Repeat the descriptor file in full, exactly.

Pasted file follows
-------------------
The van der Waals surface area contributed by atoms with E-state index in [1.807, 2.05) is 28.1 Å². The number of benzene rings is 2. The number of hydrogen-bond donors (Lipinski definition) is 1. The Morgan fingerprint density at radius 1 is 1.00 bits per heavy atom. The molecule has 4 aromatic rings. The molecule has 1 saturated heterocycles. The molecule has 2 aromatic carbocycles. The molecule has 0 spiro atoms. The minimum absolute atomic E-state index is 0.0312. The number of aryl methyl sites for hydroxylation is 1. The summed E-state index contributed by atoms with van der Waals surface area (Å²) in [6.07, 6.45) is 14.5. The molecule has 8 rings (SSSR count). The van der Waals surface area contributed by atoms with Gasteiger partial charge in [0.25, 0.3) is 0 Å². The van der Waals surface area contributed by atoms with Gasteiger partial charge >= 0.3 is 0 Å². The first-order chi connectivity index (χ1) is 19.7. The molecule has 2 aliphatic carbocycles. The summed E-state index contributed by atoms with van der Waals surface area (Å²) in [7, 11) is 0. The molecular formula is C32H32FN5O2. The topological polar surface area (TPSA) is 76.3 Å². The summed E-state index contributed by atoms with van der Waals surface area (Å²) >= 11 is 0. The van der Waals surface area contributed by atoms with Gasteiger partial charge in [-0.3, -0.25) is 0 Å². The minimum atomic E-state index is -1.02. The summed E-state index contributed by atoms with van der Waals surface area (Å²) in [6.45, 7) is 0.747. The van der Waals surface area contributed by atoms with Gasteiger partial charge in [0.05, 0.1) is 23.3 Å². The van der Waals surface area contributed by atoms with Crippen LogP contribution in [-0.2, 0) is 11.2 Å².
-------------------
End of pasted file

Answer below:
The van der Waals surface area contributed by atoms with E-state index in [1.807, 2.05) is 28.1 Å². The number of benzene rings is 2. The number of hydrogen-bond donors (Lipinski definition) is 1. The Morgan fingerprint density at radius 1 is 1.00 bits per heavy atom. The molecule has 4 aromatic rings. The molecule has 1 saturated heterocycles. The molecule has 2 aromatic carbocycles. The molecule has 0 spiro atoms. The minimum absolute atomic E-state index is 0.0312. The number of aryl methyl sites for hydroxylation is 1. The summed E-state index contributed by atoms with van der Waals surface area (Å²) in [6.07, 6.45) is 14.5. The molecule has 8 rings (SSSR count). The van der Waals surface area contributed by atoms with Gasteiger partial charge in [0.25, 0.3) is 0 Å². The van der Waals surface area contributed by atoms with Gasteiger partial charge >= 0.3 is 0 Å². The first-order chi connectivity index (χ1) is 19.7. The molecule has 2 aliphatic carbocycles. The summed E-state index contributed by atoms with van der Waals surface area (Å²) in [7, 11) is 0. The molecular formula is C32H32FN5O2. The topological polar surface area (TPSA) is 76.3 Å². The summed E-state index contributed by atoms with van der Waals surface area (Å²) >= 11 is 0. The van der Waals surface area contributed by atoms with Gasteiger partial charge in [-0.3, -0.25) is 0 Å². The minimum atomic E-state index is -1.02. The summed E-state index contributed by atoms with van der Waals surface area (Å²) in [6.45, 7) is 0.747. The van der Waals surface area contributed by atoms with Gasteiger partial charge in [0.05, 0.1) is 23.3 Å². The van der Waals surface area contributed by atoms with Crippen LogP contribution in [-0.2, 0) is 11.2 Å².